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Read more: 11 Chrome Features you wish you knew from the start

3. Tab search method

Have you ever noticed the little down arrow on your Chrome tab bar? In Windows, it’s right next to the minimize, maximize, and close your window icons. (On a Mac it’s at the top right.) This icon is Chrome’s built-in tab search feature, which can itself be accessed with a simple keyboard shortcut: Ctrl+Shift+A. Tab search shows a list of all currently open tabs and another list of tabs you’ve recently closed. You can navigate through the lists to reopen or switch to the tab you want, or use the search bar to find it with a keyword. This is useful for those who always keep dozens of tabs open.

4. Taskbar method

If you have a Chrome window open or the application is pinned to your taskbar, right-click the icon in the taskbar and you will see a short list of links: most visited and recently closed. From there, you can restore a tab by simply clicking on it. (Note that these options are not visible on Mac.)

Bonus: The ‘continue where I left off’ method

Basically there is a Chrome setting that makes Ctrl+Shift+T the default. By turning this feature on, every time you open Chrome, the browser will automatically reopen the tabs you opened in your previous session. To turn it on go to your Chrome settings (also from the hamburger menu), then it’s the beginning. choose continue where you left off choice.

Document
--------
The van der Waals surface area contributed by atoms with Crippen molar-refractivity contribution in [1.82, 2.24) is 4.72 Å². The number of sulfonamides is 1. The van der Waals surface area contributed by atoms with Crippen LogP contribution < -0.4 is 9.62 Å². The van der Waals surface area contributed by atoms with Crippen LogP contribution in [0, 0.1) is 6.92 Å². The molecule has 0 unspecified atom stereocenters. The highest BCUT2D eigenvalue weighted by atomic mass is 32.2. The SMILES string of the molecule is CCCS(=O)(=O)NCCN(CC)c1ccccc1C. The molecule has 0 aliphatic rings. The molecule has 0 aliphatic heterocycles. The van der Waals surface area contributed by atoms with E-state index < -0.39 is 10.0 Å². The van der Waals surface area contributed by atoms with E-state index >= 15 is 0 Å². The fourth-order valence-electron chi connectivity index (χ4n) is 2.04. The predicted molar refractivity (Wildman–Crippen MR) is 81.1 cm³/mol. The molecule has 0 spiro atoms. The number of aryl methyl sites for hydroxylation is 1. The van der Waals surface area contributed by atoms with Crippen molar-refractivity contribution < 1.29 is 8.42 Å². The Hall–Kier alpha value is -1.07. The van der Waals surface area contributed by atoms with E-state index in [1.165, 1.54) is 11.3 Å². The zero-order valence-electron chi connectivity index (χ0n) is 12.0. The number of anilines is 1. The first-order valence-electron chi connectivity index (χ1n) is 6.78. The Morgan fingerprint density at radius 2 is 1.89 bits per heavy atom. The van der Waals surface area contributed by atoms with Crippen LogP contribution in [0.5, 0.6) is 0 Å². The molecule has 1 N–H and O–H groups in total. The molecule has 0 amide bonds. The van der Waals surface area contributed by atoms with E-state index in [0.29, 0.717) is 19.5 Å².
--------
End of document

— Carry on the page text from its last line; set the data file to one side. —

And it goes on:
What about other browsers like Firefox, Microsoft Edge and Opera?

The Ctrl+Shift+T keyboard shortcut also works in other browsers (you can also right-click on the tab bar and Reopen closed tab). Most other methods of reopening a tab also work in browsers, although the menu labels and options will differ. Except for the taskbar method, the experience is largely the same on a Mac.

For both Firefox and Microsoft Edge, you can also review your browser history to find and reopen a tab you accidentally closed. Firefox has a special submenu at the bottom History wanted Recently closed tabs. Microsoft Edge tabbed History for menu Everything, recently closed and Tabs from other devices. In Opera, if you have the sidebar enabled — and History is one of the items you choose to include in the sidebar — History icon in the sidebar will also bring up a list of recently closed tabs.

Other browsers also offer a setting to automatically reopen previous session’s tabs on startup. In Firefox go to: Settings > General and tick the box below Start labeled Open previous windows and tabs. In Microsoft Edge, navigate to: Settings > Start, home and new tabs and below When the edge startschoose open tabs from previous session. And in Opera: Settings > it’s the beginningthen tick the box keep tabs from previous session.

For more, check out The best features of Google Chromecontain how to mute a noisy browser tab. Plus, browser settings to be changed for better privacy and browser extensions that will save you money while shopping online.